fest.

munich

And so I left Davos. It was sad. But I was broken, a little bit: used up, run out of steam, bottom of the tank. My summer in Davos was one of the best summers of my entire life – I am pretty confident saying that – but three straight months of adventuring and hiking and running and working in the mountains really takes it out of you. I went a long time without taking a day completely off: even my off-days had fieldwork, which was a fair bit of walking up high. By the last week, I wanted to keep going into the mountains, but I could barely drag up the energy to do so.

(Don’t worry: there were a few last spectacular trips. I won’t make you jealous by posting about them.)

I arrived in Munich just in time for Oktoberfest. My buddy Daniel met me at the train station, helped me haul my bags to my new place, and then went to work for a few hours while I unpacked. Then, we met up again, with our other best bud Andres, and hit up the festival.

I don’t know what I was expecting, but it was different, and better, than I could have imagined. It wasn’t as rowdy or as dirty as I had been led to believe. Make no mistake, it’s the biggest party you’ll ever go to: they sold something like 7 million liters of beer. But it’s a party run with German efficiency. Everyone in the tents is completely wasted, standing on top of their benches in their lederhosen and singing at the top of their lungs. But they still get the beer and food they order in a timely fashion. They don’t puke all over the tables. They don’t fight with each other or break shit.

(Perhaps this is an argument against the silly American drinking age of 21: Oktoberfest has way more beer than any college party I’ve been to, but was incredibly less destructive both to health and property. I know it’s not a fair comparison, but seriously: picture an American college kid here. They would die.)

The other thing I definitely wasn’t expecting was that it was also a fair. Like, the kind with rides and games. Who combines beer and rides? That gives new meaning to the phrase “vomit comet,” except that here, it didn’t seem to. The centerpiece, I would say, was a rollercoaster that featured the Olympic rings: five complete tight loops going upside down. I didn’t try it, but I did admire it. There were more rollercoasters and rides, funhouses, shoot-em-up games, and everything else you can imagine. We didn’t sample too extensively but we did do bumper cars several times over the course of an increasingly intoxicated evening, and IT. WAS. AWESOME.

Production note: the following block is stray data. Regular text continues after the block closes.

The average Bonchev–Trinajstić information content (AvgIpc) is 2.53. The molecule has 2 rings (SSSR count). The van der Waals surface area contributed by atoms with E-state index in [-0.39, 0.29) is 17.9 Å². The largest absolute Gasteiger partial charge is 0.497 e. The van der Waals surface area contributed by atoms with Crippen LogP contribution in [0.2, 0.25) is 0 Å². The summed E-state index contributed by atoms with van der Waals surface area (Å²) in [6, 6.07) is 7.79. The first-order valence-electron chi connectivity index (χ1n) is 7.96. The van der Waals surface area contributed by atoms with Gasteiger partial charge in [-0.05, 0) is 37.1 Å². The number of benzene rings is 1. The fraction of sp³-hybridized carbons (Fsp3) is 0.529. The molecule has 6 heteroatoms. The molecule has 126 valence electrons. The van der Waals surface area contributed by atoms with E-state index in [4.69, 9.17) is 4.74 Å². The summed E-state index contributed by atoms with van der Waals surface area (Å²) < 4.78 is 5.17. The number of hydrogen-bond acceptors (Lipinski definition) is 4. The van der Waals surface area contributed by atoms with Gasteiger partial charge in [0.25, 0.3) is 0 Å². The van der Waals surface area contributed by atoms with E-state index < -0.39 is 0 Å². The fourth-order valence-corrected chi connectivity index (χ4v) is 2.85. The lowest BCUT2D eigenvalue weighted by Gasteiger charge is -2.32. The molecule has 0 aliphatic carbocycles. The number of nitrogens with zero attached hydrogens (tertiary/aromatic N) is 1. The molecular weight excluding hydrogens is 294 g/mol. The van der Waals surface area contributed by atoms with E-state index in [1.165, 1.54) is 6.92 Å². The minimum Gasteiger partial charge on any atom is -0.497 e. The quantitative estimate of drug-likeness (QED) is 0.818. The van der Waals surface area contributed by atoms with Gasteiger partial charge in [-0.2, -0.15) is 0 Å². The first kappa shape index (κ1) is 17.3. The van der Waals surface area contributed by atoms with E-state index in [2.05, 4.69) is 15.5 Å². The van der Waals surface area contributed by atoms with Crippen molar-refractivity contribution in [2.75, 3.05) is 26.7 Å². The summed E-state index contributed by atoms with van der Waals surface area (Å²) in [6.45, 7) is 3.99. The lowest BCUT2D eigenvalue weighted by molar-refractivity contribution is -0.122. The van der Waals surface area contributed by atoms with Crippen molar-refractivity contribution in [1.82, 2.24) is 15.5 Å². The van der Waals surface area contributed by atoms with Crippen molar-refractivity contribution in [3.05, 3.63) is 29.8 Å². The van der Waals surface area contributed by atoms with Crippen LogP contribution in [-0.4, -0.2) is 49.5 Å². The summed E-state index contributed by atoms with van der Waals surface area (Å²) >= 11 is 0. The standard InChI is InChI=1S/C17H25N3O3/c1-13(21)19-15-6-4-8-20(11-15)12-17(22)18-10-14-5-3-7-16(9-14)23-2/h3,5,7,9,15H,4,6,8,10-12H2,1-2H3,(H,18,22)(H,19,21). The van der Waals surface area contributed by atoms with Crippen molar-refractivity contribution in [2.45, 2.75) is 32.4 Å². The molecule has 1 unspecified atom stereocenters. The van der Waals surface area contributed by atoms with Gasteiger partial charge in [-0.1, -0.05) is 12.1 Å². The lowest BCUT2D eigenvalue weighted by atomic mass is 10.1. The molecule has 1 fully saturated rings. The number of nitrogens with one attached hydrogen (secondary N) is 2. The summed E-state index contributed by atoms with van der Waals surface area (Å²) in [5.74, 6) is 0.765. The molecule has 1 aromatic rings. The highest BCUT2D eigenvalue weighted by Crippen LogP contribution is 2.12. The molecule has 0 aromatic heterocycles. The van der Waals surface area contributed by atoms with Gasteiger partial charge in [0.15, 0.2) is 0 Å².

The entire thing takes a month to set up (and, we wondered, how long to take down?). It’s not just the rides that are trucked in, but the buildings, too. People call them beer tents, but that’s not fair. Only the roof is a tent. The rest of the structure is wood, in many cases elaborately built in the Bavarian style. They use the same structures over and over again: in one restroom building, I could see that each panel was numbered so that the small shedlike-building could be put up in the exact same way next year. Each of the Munich breweries has one of these giant halls, most of which also feature a stage with a band that plays old music like “Country Roads,” apparently the most popular song of the festival.

I arrived on a Tuesday and the last day of Oktoberfest was that Sunday. We went three times. The first time, we underestimated the potency of German beer. Both Daniel and I ended up with horrible hangovers (Andres somehow escaped unscathed), which made my trip to get registered as a resident of the city quite a bit less pleasant. The second two times I was a bit more cautious. Our last evening ended with a lovely stint on a beautifully-painted old carousel, where a bar had been installed in the middle. You could sit along the edges and be spun, very slowly, through the view of the festival. It was nice.

Most of all, though, it was great to see Andres and Daniel again. They are two of my closest friends in my masters program, and I couldn’t be more excited that they are here in Munich with me. The three musketeers ride again! Minus, of course, a few other essential members of the team. But hey, our cohort is particularly fractured right now between not two, but now five different universities. If three people are all we can have, then, well, this is an awesome group of three. It’s making my departure from the Alps much less of a tragedy.

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